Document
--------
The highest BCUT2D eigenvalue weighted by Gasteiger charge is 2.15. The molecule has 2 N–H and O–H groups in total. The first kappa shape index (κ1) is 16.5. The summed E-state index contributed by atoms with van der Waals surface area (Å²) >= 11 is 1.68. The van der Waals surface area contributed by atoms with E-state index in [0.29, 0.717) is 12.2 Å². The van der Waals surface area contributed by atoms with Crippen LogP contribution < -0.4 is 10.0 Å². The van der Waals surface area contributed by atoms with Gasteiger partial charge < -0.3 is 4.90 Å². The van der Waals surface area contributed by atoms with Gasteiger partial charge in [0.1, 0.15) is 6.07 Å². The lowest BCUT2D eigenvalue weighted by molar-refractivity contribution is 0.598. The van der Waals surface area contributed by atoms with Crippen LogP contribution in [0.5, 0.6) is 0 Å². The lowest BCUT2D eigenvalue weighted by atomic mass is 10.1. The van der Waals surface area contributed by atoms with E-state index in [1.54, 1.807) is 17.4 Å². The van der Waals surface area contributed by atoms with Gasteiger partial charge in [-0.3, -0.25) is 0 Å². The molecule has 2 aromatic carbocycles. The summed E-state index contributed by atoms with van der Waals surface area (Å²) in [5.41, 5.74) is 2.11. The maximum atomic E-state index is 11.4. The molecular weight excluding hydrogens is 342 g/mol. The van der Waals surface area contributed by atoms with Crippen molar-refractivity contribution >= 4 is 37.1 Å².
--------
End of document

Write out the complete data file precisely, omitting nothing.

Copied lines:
The highest BCUT2D eigenvalue weighted by Gasteiger charge is 2.15. The molecule has 2 N–H and O–H groups in total. The first kappa shape index (κ1) is 16.5. The summed E-state index contributed by atoms with van der Waals surface area (Å²) >= 11 is 1.68. The van der Waals surface area contributed by atoms with E-state index in [0.29, 0.717) is 12.2 Å². The van der Waals surface area contributed by atoms with Crippen LogP contribution < -0.4 is 10.0 Å². The van der Waals surface area contributed by atoms with Gasteiger partial charge < -0.3 is 4.90 Å². The van der Waals surface area contributed by atoms with Gasteiger partial charge in [0.1, 0.15) is 6.07 Å². The lowest BCUT2D eigenvalue weighted by molar-refractivity contribution is 0.598. The van der Waals surface area contributed by atoms with Crippen LogP contribution in [0.5, 0.6) is 0 Å². The lowest BCUT2D eigenvalue weighted by atomic mass is 10.1. The van der Waals surface area contributed by atoms with E-state index in [1.54, 1.807) is 17.4 Å². The van der Waals surface area contributed by atoms with Gasteiger partial charge in [-0.3, -0.25) is 0 Å². The molecule has 2 aromatic carbocycles. The summed E-state index contributed by atoms with van der Waals surface area (Å²) in [5.41, 5.74) is 2.11. The maximum atomic E-state index is 11.4. The molecular weight excluding hydrogens is 342 g/mol. The van der Waals surface area contributed by atoms with Crippen molar-refractivity contribution >= 4 is 37.1 Å².